Mucus In Stools

What Causes Mucus In Stools?

Mucus in stools can have various causes, ranging in severity from 'worrying' to 'very serious'.  Finding the true cause means ruling out or confirming each possibility – in other words, diagnosis.

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Diagnosis is usually a complex process due to the sheer number of possible causes and related symptoms.  In order to diagnose mucus in stools, we could:

  • Research the topic
  • Find a doctor with the time
  • Use a diagnostic computer system.
The process is the same, whichever method is used.

Step 1: List all Possible Causes

We begin by identifying the disease conditions which have "mucus in stools" as a symptom.  Here are four possibilities:
  • Ulcerative Colitis
  • Candida / Yeast
  • Crohn's Disease
  • Irritable Bowel Syndrome

Step 2: Build a Symptom Checklist

We then identify all possible symptoms and risk factors of each possible cause, and check the ones that apply:
major left iliac pain after meals
significant left iliac pain
history of non-vaginal candidiasis
mild abdominal discomfort
elevated basophil count
elevated ESR
current birth control pill use
moderate left iliac pain
meal-related bloating
bloating caused by many foods
having asthma
diarrhea for 1-3 months
... and more than 80 others

Step 3: Rule Out or Confirm each Possible Cause

A differential diagnosis of your symptoms and risk factors finds the likely cause of mucus in stools:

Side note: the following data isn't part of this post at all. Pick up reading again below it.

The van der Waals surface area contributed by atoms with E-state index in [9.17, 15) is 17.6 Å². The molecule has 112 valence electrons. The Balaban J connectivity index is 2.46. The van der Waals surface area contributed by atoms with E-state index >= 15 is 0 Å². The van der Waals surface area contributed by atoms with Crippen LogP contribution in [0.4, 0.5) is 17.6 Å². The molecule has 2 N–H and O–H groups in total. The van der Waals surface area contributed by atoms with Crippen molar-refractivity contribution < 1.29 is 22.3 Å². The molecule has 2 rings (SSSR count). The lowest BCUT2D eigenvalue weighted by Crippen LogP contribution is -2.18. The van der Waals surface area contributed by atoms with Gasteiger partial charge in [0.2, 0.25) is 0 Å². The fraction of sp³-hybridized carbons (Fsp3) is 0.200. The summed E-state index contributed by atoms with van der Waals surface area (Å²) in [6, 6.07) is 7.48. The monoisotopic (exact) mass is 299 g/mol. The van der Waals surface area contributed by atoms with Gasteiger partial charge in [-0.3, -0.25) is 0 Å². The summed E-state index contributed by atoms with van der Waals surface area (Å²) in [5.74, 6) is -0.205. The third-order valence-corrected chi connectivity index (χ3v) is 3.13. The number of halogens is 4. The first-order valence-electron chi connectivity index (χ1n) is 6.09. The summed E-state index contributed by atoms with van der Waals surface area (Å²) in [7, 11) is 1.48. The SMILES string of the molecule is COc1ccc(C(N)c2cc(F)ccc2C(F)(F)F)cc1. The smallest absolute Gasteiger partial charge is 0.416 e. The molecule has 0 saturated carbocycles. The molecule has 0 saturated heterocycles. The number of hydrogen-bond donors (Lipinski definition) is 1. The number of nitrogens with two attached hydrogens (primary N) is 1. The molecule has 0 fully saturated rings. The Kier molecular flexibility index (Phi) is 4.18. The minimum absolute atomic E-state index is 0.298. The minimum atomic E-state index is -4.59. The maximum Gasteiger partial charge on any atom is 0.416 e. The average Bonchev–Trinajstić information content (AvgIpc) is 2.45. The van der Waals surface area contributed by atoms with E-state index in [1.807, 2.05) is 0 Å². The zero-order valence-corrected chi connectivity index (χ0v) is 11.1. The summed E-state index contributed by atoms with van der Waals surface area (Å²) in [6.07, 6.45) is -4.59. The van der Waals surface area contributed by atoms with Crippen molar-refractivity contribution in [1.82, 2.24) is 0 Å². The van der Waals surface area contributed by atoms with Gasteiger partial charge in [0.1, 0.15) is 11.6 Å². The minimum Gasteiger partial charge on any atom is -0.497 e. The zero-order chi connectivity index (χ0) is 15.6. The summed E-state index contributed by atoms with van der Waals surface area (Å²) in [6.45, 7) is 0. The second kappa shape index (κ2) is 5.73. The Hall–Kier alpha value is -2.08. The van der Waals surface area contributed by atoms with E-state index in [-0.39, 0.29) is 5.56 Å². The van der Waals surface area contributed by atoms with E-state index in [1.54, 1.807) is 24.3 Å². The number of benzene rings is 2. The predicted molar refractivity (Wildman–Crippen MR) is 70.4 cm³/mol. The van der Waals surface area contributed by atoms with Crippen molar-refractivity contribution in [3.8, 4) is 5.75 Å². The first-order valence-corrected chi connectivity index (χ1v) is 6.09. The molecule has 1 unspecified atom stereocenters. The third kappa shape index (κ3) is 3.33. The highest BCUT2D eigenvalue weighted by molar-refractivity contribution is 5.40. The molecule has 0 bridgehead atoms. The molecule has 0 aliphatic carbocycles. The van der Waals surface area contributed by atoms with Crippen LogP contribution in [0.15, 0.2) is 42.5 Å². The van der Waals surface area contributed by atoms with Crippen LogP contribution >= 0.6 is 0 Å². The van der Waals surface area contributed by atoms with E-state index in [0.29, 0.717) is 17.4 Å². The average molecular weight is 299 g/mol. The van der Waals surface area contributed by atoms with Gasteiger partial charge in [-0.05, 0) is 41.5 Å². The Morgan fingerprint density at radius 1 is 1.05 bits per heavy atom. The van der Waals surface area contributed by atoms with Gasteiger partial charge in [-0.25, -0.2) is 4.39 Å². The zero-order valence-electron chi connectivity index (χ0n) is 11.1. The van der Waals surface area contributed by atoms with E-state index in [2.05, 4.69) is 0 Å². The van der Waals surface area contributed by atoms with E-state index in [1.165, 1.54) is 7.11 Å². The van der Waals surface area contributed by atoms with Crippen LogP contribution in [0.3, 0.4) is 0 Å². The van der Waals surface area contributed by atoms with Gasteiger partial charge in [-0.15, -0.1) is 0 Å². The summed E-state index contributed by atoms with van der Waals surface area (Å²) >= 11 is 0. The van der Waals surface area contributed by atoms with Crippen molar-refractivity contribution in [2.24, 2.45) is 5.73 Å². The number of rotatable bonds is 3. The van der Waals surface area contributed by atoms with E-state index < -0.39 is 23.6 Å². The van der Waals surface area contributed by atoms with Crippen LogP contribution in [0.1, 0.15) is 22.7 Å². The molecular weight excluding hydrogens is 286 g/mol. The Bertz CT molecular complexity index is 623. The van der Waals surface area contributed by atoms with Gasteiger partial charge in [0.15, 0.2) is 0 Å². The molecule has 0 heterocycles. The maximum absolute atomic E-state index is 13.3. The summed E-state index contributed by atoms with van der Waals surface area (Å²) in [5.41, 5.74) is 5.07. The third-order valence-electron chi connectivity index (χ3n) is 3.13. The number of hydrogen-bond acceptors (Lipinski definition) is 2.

Cause Probability Status
Crohn's Disease 92% Confirm
Ulcerative Colitis 25% Unlikely
Irritable Bowel Syndrome 2% Ruled out
Candida / Yeast 2% Ruled out
* This is a simple example to illustrate the process

Arriving at a Correct Diagnosis

The Analyst™ is our online diagnosis tool that learns all about you through a straightforward process of multi-level questioning, providing diagnosis at the end.

If you indicate irregular stools, The Analyst™ will ask further questions including this one:
Do you see mucus in your stools?
Possible responses:
→ Never / rarely / don't know
→ Occasionally
→ Often
Based on your response to this question, which may indicate either occasional mucus in stools or frequent mucus in stools, The Analyst™ will consider possibilities such as:
Ulcerative Colitis

If the disease is limited to the rectosigmoidal area then stools may be normal or dry although there can also be constipation.  Rectal mucous, which can be high in red and white blood cells, accompanies stools or occurs between bowel movements.

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